It’s not uncommon for a single cane toad to take a ride on a truck or car and hitchhike along the east coast of New South Wales, but a growing number of these wart-like, poisonous pests have made their way to private property an hour’s drive north. from Sydney – and the threat is being taken seriously by biosecurity experts.
Most important points:
- A total of 19 cane toads have been found on a private property near Mandalong in the south of Lake Macquarie
- It is not yet known whether the toads breed locally or were brought in as hitchhikers
- NSW Department of Primary Industries biosafety team investigates and encourages residents to report sightings
The cane toads were found under a sheet of tin on private property in Mandalong, a suburb of southern Lake Macquarie in the Hunter region.
The NSW Department of Primary Industries (DPI) biosecurity team admits it is possible that the invasive pest may have reproduced on the property.
If true, it says the potential for “explosive” numbers during the summer months is an unwelcome but real prospect.
“We’re still beginning to understand how big this problem is and we won’t know until we have a few weeks of community reporting to see how far this population can go,” said NSW DPI biosecurity manager Quentin Hart.
The venom-seeking cane toad is widely recognized as a destructive predator that can devastate native animals and ecosystems. They can also poison pets if ingested.
A total of 17 cane toads were initially found in the building.
The NSW DPI has confirmed the discovery of two more toads in a subsequent search.
First outbreak since 2010
Mandalong is over 500 miles south of an established reed-line containment zone around the Clarence Valley on the north coast of NSW.
It is reportedly the first significant cane toad outbreak outside that buffer zone since 2010, when the amphibians took up residence at Taren Point in Sydney.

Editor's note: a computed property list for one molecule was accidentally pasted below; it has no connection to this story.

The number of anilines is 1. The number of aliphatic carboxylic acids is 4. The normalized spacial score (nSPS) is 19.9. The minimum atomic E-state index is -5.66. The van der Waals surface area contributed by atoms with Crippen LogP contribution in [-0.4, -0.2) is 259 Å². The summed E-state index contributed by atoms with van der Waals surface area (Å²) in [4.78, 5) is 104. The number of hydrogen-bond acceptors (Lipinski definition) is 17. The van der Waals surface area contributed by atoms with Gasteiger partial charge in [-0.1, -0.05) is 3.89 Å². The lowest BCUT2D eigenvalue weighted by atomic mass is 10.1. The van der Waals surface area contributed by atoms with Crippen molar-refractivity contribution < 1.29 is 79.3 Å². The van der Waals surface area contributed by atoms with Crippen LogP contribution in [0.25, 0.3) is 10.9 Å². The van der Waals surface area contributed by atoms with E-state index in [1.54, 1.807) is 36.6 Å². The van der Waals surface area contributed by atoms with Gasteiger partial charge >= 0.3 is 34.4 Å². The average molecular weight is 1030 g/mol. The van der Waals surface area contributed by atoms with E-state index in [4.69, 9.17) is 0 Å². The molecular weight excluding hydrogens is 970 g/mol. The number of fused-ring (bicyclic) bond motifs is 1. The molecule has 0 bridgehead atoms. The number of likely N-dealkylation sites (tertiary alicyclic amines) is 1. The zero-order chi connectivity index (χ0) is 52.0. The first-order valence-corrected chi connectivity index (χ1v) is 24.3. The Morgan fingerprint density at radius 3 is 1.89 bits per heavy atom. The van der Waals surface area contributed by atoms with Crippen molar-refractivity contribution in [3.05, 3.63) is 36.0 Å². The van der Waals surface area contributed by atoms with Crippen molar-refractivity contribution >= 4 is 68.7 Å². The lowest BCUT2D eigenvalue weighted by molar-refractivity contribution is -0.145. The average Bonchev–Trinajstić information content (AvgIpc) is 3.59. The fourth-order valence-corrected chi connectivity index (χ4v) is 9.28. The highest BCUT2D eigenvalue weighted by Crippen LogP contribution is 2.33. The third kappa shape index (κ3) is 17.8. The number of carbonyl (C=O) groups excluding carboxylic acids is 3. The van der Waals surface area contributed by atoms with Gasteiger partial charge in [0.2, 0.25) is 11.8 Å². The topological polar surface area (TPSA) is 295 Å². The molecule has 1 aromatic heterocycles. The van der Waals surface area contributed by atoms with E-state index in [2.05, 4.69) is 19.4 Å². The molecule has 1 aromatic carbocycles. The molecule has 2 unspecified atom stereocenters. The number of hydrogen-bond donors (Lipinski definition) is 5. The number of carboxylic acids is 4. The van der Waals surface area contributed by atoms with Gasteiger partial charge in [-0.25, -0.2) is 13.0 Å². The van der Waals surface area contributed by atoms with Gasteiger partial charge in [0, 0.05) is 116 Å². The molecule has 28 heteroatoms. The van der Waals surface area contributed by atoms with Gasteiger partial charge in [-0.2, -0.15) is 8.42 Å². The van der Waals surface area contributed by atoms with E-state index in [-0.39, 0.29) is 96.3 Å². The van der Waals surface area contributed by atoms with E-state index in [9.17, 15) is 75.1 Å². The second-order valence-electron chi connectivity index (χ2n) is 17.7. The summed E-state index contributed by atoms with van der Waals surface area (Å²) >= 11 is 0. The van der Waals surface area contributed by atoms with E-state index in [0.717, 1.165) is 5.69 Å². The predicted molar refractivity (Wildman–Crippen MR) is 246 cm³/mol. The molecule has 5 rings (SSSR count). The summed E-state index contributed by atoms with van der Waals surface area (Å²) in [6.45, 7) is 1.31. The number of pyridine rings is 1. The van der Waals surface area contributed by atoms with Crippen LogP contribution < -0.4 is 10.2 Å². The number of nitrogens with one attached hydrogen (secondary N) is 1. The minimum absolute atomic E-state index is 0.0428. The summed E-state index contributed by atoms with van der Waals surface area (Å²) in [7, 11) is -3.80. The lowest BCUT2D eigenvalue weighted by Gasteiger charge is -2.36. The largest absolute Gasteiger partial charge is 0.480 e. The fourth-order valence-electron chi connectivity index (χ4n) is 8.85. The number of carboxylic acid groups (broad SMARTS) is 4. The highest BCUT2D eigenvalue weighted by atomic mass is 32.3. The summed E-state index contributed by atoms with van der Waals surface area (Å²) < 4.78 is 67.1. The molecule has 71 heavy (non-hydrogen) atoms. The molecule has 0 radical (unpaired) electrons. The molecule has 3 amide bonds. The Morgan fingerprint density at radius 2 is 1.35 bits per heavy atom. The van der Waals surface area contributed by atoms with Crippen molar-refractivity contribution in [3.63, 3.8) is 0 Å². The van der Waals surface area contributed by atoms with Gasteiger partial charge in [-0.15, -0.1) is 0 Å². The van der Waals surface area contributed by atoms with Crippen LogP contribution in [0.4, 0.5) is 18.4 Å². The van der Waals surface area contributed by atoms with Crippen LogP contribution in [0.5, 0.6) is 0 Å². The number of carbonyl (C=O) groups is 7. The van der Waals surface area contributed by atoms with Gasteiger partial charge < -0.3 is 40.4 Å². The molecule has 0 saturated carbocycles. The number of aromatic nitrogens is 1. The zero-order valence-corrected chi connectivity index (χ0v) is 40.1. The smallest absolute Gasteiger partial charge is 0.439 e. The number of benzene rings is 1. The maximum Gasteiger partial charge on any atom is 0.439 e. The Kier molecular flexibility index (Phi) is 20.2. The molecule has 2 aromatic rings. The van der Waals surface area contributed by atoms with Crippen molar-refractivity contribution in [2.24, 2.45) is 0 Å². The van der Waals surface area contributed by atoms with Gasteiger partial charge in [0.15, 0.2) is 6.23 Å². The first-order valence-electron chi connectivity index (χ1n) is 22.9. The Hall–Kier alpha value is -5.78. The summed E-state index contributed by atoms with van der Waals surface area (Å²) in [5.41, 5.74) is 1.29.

The big question is, did the toads breed on site or were they unknowingly transported as small toads, for example in garden supplies or some other item brought onto the property?
“Maybe we’re lucky, it might be limited to this very local area,” Mr Hart said.
“But we won’t really know the true situation until we can assess whether cane toads are breeding this summer.”
If the toads were to breed locally from tadpoles, it seems likely that they would be much more difficult to eradicate.
Cane Toads in Australia
The cane toad is an introduced pest brought to Australia in the 1930s as part of a biological control program for beetle pests affecting the sugar cane industry.
According to naturalist John Clulow, a former associate professor at Newcastle University, they are really prolific breeders, more than rabbits.
“A decent-sized female can produce 25,000 to 35,000 eggs in one season,” he said.
“Most of those in a good breeding event would be fertilized and turn into tadpoles in a pond. So you don’t need too many.
“If one or two females succeed, then you have a real problem.”
Professor Clulow has been assisting the NSW DPI response since the toads were discovered last week, including testing tadpoles in a nearby waterway.
So far, only native frogs have been identified.
However, one of the toads in the Mandalong cluster was a fully developed male of reproductive age.
“The worrying possibility is that they are the result of a breeding event there in Mandalong,” said Professor Clulow.
“That’s the real concern here and I think that’s what DPI and biosecurity people are up to, that we might have quite a problem.”
According to Professor Clulow, numbers can be “explosive,” especially when cane toads migrate into new areas.
“Once a population moves to a new area, it can be really catastrophic for native fauna,” he said.
The NSW DPI encourages all residents in the area to look out for cane toads and report any sightings to the DPI Biosecurity Helpline at 1800 680 244.